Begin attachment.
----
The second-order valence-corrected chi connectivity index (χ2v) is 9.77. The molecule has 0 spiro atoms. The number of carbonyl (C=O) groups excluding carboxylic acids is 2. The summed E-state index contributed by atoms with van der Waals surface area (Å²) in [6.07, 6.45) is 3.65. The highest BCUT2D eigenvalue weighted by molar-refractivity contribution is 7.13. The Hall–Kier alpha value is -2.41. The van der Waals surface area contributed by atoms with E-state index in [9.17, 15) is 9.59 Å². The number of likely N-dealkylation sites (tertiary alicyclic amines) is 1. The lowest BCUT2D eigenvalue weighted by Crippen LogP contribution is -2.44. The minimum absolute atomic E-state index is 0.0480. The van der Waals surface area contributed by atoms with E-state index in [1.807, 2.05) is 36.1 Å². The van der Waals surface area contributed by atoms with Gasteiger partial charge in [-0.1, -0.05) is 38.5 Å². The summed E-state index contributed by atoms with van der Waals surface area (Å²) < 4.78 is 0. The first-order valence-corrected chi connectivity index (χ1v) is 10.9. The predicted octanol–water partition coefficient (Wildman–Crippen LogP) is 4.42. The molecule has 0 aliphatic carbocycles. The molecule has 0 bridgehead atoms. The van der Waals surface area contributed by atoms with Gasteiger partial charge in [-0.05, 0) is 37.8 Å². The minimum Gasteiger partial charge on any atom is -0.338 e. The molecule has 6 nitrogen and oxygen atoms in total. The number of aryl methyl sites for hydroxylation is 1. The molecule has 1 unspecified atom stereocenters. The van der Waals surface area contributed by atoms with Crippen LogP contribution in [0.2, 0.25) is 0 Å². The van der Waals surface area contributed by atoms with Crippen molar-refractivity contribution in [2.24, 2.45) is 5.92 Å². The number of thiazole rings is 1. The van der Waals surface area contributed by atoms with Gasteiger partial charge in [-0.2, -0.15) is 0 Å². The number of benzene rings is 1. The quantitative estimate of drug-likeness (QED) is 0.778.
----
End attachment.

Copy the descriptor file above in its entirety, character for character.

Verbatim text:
The second-order valence-corrected chi connectivity index (χ2v) is 9.77. The molecule has 0 spiro atoms. The number of carbonyl (C=O) groups excluding carboxylic acids is 2. The summed E-state index contributed by atoms with van der Waals surface area (Å²) in [6.07, 6.45) is 3.65. The highest BCUT2D eigenvalue weighted by molar-refractivity contribution is 7.13. The Hall–Kier alpha value is -2.41. The van der Waals surface area contributed by atoms with E-state index in [9.17, 15) is 9.59 Å². The number of likely N-dealkylation sites (tertiary alicyclic amines) is 1. The lowest BCUT2D eigenvalue weighted by Crippen LogP contribution is -2.44. The minimum absolute atomic E-state index is 0.0480. The van der Waals surface area contributed by atoms with E-state index in [1.807, 2.05) is 36.1 Å². The van der Waals surface area contributed by atoms with Gasteiger partial charge in [-0.1, -0.05) is 38.5 Å². The summed E-state index contributed by atoms with van der Waals surface area (Å²) < 4.78 is 0. The first-order valence-corrected chi connectivity index (χ1v) is 10.9. The predicted octanol–water partition coefficient (Wildman–Crippen LogP) is 4.42. The molecule has 0 aliphatic carbocycles. The molecule has 0 bridgehead atoms. The van der Waals surface area contributed by atoms with Gasteiger partial charge in [-0.05, 0) is 37.8 Å². The minimum Gasteiger partial charge on any atom is -0.338 e. The molecule has 6 nitrogen and oxygen atoms in total. The number of aryl methyl sites for hydroxylation is 1. The molecule has 1 unspecified atom stereocenters. The van der Waals surface area contributed by atoms with Crippen LogP contribution in [0.2, 0.25) is 0 Å². The van der Waals surface area contributed by atoms with Crippen molar-refractivity contribution in [2.24, 2.45) is 5.92 Å². The number of thiazole rings is 1. The van der Waals surface area contributed by atoms with Gasteiger partial charge in [-0.2, -0.15) is 0 Å². The number of benzene rings is 1. The quantitative estimate of drug-likeness (QED) is 0.778.